A group of youth stormed a private holding centre for the mentally ill people in Shanzu, Kisauni demanding its closure.
The youth said the centre is risking their lives after claiming some of the recovering mentally ill patients have Covid-19, a
claim refuted by the proprietor of the centre.
Police had to come in and disperse the rowdy youth, most of who were intoxicated.
Three people were arrested including a neighbour and his mother.
Police say the neighbour had incited the youth, who threatened to burn down the facility.
“We do not want people bringing corona here! We do not want to be locked down like Old Town!” the youth shouted.
The facility was first established at the Kenya Coast National Polytechnic formerly MTTI barely four months ago.
However, it had to be relocated to Shanzu after the institution sought to begin renovations in preparation for reopening.
Roseline Wamaitha, a neighbour who was arrested together with her son, said Shanzu has not reported any Covid-19 case and they would like to keep it that way.
“But now, for the last two to three weeks, we have been brought people here who we don’t know,” said Wamaitha.
She said there are 55 patients crammed in the three-bedroom house, a claim
Amina Abdalla, the proprietor of the facility, refuted.
Wamaitha said five of the patients have the Coronavirus.
[Ms Amina Abdalla (centre) helping a mentally sick person get Covid-19 test. Photo/courtesy].
Abdalla said there are only 38 recovering patients after 17 of them recovered fully and were discharged.
“This is a project that I started months ago and there were five of them who tested Covid-19 positive but we managed them until they
recovered and turned negative again,” said Abdalla.
“None of the patients here are Covid-19 positive.”
She said they are now looking for another place to relocate the facility.
“I will not abandon these patients. They have become my responsibility. I do not want them in an environment that is not welcoming to them because it will hinder their recovery,” she said.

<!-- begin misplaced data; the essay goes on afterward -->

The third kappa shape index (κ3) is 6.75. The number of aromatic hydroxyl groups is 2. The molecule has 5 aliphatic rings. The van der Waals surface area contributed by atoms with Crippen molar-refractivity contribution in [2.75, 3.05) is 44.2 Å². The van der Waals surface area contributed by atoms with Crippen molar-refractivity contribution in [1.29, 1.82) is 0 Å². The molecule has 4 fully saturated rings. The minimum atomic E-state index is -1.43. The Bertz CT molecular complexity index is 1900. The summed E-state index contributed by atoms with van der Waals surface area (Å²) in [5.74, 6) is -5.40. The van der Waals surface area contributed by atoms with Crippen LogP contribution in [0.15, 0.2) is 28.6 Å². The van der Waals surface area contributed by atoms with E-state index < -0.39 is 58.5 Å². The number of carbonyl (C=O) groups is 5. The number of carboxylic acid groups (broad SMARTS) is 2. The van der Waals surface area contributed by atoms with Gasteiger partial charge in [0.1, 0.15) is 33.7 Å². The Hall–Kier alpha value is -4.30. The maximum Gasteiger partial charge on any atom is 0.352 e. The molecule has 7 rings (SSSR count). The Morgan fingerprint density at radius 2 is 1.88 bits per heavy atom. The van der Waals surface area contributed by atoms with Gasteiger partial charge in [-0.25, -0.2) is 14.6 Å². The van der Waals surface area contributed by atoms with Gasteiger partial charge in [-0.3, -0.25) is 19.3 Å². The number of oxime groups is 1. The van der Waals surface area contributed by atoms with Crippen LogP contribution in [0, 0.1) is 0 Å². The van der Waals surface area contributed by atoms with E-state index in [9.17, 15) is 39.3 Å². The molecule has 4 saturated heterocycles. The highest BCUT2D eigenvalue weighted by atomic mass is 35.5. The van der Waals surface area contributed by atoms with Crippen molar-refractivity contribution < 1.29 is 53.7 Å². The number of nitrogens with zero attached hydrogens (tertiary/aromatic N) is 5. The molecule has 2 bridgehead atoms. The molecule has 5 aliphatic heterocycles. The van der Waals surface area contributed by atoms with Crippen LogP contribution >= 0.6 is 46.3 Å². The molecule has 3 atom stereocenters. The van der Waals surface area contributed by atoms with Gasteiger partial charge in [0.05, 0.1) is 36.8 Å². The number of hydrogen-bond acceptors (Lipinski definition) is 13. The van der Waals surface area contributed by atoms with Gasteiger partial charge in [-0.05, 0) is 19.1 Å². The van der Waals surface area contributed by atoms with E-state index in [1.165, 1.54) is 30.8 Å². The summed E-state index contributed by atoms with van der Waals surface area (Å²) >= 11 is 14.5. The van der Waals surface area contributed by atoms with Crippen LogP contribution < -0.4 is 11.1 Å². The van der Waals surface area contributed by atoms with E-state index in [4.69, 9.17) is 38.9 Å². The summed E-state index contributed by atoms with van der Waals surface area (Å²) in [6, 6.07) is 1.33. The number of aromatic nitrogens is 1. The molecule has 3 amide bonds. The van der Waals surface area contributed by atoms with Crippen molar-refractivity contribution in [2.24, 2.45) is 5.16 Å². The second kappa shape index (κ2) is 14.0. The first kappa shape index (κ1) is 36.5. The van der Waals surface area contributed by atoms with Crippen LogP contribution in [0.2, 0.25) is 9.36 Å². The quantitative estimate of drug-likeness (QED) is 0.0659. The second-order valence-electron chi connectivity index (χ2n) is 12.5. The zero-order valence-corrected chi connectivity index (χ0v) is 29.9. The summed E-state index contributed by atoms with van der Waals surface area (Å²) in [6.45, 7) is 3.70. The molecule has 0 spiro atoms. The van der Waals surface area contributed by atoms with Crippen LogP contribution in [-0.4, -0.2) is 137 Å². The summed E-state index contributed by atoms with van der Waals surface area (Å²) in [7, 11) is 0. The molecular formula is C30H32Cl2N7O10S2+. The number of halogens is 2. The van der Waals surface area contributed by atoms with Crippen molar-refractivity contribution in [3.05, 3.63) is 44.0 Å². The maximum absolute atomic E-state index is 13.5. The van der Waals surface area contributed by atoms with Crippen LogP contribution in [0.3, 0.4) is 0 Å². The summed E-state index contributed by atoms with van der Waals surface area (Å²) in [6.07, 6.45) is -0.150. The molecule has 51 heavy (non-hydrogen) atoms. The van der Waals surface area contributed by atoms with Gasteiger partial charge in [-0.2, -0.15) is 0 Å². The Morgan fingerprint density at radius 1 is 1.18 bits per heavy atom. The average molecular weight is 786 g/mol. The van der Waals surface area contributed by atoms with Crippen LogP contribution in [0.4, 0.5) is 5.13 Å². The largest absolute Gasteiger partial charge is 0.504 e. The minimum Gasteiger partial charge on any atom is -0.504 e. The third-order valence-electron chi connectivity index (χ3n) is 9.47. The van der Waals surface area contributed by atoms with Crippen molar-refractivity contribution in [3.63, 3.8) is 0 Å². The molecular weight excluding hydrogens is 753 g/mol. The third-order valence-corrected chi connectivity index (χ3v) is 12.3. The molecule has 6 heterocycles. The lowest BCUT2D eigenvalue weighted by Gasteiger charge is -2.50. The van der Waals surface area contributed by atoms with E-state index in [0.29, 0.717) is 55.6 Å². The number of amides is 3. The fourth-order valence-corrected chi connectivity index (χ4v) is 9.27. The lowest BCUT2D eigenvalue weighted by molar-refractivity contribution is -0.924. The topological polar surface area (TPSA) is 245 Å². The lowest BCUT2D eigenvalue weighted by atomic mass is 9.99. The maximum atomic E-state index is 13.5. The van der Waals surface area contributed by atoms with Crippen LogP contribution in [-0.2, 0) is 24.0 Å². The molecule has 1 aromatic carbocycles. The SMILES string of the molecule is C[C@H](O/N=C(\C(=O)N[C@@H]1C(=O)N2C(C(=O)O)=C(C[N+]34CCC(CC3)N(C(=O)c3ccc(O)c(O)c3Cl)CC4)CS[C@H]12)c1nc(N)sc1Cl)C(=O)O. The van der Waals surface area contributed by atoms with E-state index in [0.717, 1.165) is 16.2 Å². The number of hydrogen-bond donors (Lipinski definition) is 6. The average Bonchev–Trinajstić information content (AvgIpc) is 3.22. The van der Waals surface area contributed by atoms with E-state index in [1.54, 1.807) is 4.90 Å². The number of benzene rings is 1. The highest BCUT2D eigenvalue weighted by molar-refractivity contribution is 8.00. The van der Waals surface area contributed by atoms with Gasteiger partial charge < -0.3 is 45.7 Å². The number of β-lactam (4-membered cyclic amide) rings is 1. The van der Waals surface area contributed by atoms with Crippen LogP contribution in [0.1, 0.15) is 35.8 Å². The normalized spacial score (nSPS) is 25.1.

She continued “I am looking for another place so we can move out of here because the neighbours do not want them here,” she said.
Wamaitha said the patients should be relocated to Port Reitz Mental Hospital.
Lucas Bindi, a next door neighbour, said his eight-year-old daughter took a photo, from their balcony, of a man in his mid-50’s taking a
bath in the middle of the compound.
“You can imagine what this does to my daughter psychologically,” said Bindi.
[A care giver maintaining personal hygiene for mentally sic patient. Photo/courtesy].
He accused Abdalla of doing business with the mentally ill patients at the expense of the neighbours morals and comfort.
However, Abdalla said the statement shows that society has been looking down upon and neglecting persons with mental challenges.
She said mental challenges are a disease like any other and can occur to anyone at any stage of growth.
“Our facility holds persons who were once successful entrepreneurs, professionals, university students who underwent depression, a
qualified electrician, a professional hairdresser, elderly persons who underwent family neglect among others whose such predicaments would have been resolved through medical and psychological support,” said Abdalla.
She said the whole matter was planned and took a political angle when the rowdy youth chanted that this is not the way to look for political positions.
Abdalla once vied for the Kisauni MP seat in the 2013 general elections.
She said before the chaos instigated by the rowdy youth, county health officials were at the facility trying to come up with an amicable
solution after the neighbours wrote a complaint letter.
During the chaos, County public health chief officer Aisha Abubakar and her team were in the facility together with Abdalla and three of the neighbours to try and find an amicable solution.
The meeting was also meant to de-escalate fears that the patients had Covid-19 and could spread it.